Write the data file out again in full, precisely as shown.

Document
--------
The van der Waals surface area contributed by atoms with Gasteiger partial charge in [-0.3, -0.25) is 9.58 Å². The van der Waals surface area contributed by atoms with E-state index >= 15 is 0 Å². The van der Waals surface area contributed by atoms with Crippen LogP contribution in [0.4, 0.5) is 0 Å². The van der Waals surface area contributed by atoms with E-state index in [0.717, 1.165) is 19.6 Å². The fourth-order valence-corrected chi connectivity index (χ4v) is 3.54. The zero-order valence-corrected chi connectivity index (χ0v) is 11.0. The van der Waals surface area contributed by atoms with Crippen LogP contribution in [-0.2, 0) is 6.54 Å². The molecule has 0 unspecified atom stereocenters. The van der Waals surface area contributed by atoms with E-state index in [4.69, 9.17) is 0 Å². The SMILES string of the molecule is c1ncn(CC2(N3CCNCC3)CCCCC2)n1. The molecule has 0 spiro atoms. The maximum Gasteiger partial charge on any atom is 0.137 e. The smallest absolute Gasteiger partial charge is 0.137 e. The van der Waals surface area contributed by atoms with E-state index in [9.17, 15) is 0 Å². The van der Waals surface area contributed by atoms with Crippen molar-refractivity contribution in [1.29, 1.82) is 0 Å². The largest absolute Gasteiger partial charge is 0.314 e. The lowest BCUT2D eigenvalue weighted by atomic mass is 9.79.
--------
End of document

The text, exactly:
The van der Waals surface area contributed by atoms with Gasteiger partial charge in [-0.3, -0.25) is 9.58 Å². The van der Waals surface area contributed by atoms with E-state index >= 15 is 0 Å². The van der Waals surface area contributed by atoms with Crippen LogP contribution in [0.4, 0.5) is 0 Å². The van der Waals surface area contributed by atoms with E-state index in [0.717, 1.165) is 19.6 Å². The fourth-order valence-corrected chi connectivity index (χ4v) is 3.54. The zero-order valence-corrected chi connectivity index (χ0v) is 11.0. The van der Waals surface area contributed by atoms with Crippen LogP contribution in [-0.2, 0) is 6.54 Å². The molecule has 0 unspecified atom stereocenters. The van der Waals surface area contributed by atoms with E-state index in [4.69, 9.17) is 0 Å². The SMILES string of the molecule is c1ncn(CC2(N3CCNCC3)CCCCC2)n1. The molecule has 0 spiro atoms. The maximum Gasteiger partial charge on any atom is 0.137 e. The smallest absolute Gasteiger partial charge is 0.137 e. The van der Waals surface area contributed by atoms with E-state index in [9.17, 15) is 0 Å². The van der Waals surface area contributed by atoms with Crippen molar-refractivity contribution in [1.29, 1.82) is 0 Å². The largest absolute Gasteiger partial charge is 0.314 e. The lowest BCUT2D eigenvalue weighted by atomic mass is 9.79.